Bluegrass Festival keeps growing


STANFORD - Since its inception four years ago, the Bluegrass Festival here has grown by leaps and bounds.

Jeff Cain, a member of the Stanford Renaissance committee and owner of Main Street Music, says last year's crowd numbered around 1,000.

"We always hope it gets bigger," Cain says. "It's good, clean, family fun.

"The local businesses are the ones sponsoring the festival, and they are really supportive of it."

This year's festival, which will be held Saturday at the historic L&N Depot downtown, features four bands: Kirby Knob Boys at 5 p.m.; Eddy Hopkins and Son at 6 p.m.; Just In Tyme at 7 p.m. and Crossroads at 8 p.m. Attendees are advised to bring lawn chairs to the free festival.

Concessions will be for sale again this year, and the Cattlemen's Association is expected to be firing up its grills. In the case of rain, the festival will move to Stanford Baptist Church.


About the bands:

The Kirby Knob Boys are three brothers, a son and a bluegrass music veteran: brothers Doug, Larry and Ricky Miller; Doug's son Anthony; and radio producer/programmer Dan Caldwell. Doug Miller plays mandolin; Larry Miller, bass; Ricky Miller, banjo and guitar; Anthony Miller, guitar; and Caldwell, dobro and guitar.

The group has been together five years, and performs traditional favorites from the first generation of bluegrass. The repertoire ranges from Flatt and Scruggs and the Stanley Brothers to Bob Dylan, The Eagles and John Anderson.

Caldwell and Anthony Miller write original songs for the bands while Ricky Miller composes instrumental works for The Kirby Knob Boys. Caldwell also arranges many of the songs the group performs.

The group's Web site is

Eddy Hopkins and Son are regulars at the Bluegrass Festival in Stanford. The band includes Hopkins, of Crab Orchard, lead vocals and rhythm guitar; son Adam Hopkins of McAfee, mandolin and lead guitar; Greg Ives of Lancaster, five-string banjo; and Mike Deweese of Lexington, upright bass.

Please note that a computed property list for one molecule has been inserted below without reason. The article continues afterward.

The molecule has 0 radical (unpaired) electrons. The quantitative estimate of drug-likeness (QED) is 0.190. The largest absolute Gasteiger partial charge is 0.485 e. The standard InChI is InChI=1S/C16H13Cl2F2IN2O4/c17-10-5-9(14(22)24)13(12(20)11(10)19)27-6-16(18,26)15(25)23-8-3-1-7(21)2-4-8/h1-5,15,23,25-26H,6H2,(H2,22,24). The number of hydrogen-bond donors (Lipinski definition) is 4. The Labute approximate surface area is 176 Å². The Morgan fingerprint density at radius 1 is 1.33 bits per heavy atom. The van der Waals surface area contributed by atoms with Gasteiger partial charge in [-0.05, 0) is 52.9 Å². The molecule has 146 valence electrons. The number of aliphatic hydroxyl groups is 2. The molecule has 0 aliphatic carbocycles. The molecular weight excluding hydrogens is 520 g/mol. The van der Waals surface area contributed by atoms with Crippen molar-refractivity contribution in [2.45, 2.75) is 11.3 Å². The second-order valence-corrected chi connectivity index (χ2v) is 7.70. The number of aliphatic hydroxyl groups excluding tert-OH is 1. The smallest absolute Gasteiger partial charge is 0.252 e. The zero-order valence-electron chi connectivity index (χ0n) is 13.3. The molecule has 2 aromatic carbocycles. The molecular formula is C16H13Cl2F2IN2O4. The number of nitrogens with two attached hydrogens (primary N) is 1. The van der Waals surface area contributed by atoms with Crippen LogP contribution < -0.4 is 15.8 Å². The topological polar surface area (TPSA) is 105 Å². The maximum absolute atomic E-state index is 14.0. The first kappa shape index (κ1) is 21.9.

Hopkins has played bluegrass music over half his life, and the group's background is rich in traditional bluegrass. But the band also likes to "mix it up" and play more modern bluegrass tunes as well. Hopkins writes a number of songs for the band.

Just in Tyme, a popular Bluegrass Festival band, was formed around 1997. It includes five artists from Lincoln County: Paul Rice, banjo, harmony and lead vocals; Charles Fields, mandolin, harmony and lead vocals; Tom Bentley, guitar, harmony and lead vocals; Jerry Petrey, bass and lead vocals; and Vickie Petrey, lead vocals.

The group has played several area festivals, including Poppy Mountain Bluegrass Festival, Festival of the Bluegrass, Half Runner Bluegrass Festival and String Bean Bluegrass Festival. Local events that are included amongst its venues include the Perryville Battlefield Re-enactment, Hustonville Heritage Days, McKinney Station Days, Boyle County Fair and Crab Orchard Homecoming Celebration.

Crossroads band plays traditional bluegrass music while dressed in traditional bluegrass garb. The band includes: Gene Thompson, mandolin and lead/tenor vocals; Tom Murphy, guitar and lead vocals; Albert Fox, Fiddle and baritone vocals; Jim Moore, bass and lead vocals; and Tweed Donohoe, banjo, bass and lead vocals.

Thompson originally is from Kings Mountain and grew up just across the county line in Casey County. Thompson is an original member of the band.

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